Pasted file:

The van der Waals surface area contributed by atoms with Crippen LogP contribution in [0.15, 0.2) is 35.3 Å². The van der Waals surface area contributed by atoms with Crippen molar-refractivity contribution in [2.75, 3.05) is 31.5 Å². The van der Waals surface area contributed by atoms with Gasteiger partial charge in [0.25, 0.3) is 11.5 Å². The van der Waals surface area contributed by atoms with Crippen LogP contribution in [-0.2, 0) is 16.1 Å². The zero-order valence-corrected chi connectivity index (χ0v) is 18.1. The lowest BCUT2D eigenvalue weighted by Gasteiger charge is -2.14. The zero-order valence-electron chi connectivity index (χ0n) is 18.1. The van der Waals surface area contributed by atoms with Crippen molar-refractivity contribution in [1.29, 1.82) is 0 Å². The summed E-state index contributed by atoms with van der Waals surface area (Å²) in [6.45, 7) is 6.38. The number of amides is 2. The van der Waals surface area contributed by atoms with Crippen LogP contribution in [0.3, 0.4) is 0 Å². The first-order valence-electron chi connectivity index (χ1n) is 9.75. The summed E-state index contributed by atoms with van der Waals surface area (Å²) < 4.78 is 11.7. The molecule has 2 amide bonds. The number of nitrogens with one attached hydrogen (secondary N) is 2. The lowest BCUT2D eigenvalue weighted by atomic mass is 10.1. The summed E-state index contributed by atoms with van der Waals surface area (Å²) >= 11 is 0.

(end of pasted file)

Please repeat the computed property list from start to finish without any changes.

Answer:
The van der Waals surface area contributed by atoms with Crippen LogP contribution in [0.15, 0.2) is 35.3 Å². The van der Waals surface area contributed by atoms with Crippen molar-refractivity contribution in [2.75, 3.05) is 31.5 Å². The van der Waals surface area contributed by atoms with Gasteiger partial charge in [0.25, 0.3) is 11.5 Å². The van der Waals surface area contributed by atoms with Crippen LogP contribution in [-0.2, 0) is 16.1 Å². The zero-order valence-corrected chi connectivity index (χ0v) is 18.1. The lowest BCUT2D eigenvalue weighted by Gasteiger charge is -2.14. The zero-order valence-electron chi connectivity index (χ0n) is 18.1. The van der Waals surface area contributed by atoms with Crippen molar-refractivity contribution in [1.29, 1.82) is 0 Å². The summed E-state index contributed by atoms with van der Waals surface area (Å²) in [6.45, 7) is 6.38. The number of amides is 2. The van der Waals surface area contributed by atoms with Crippen LogP contribution in [0.3, 0.4) is 0 Å². The first-order valence-electron chi connectivity index (χ1n) is 9.75. The summed E-state index contributed by atoms with van der Waals surface area (Å²) < 4.78 is 11.7. The molecule has 2 amide bonds. The number of nitrogens with one attached hydrogen (secondary N) is 2. The lowest BCUT2D eigenvalue weighted by atomic mass is 10.1. The summed E-state index contributed by atoms with van der Waals surface area (Å²) >= 11 is 0.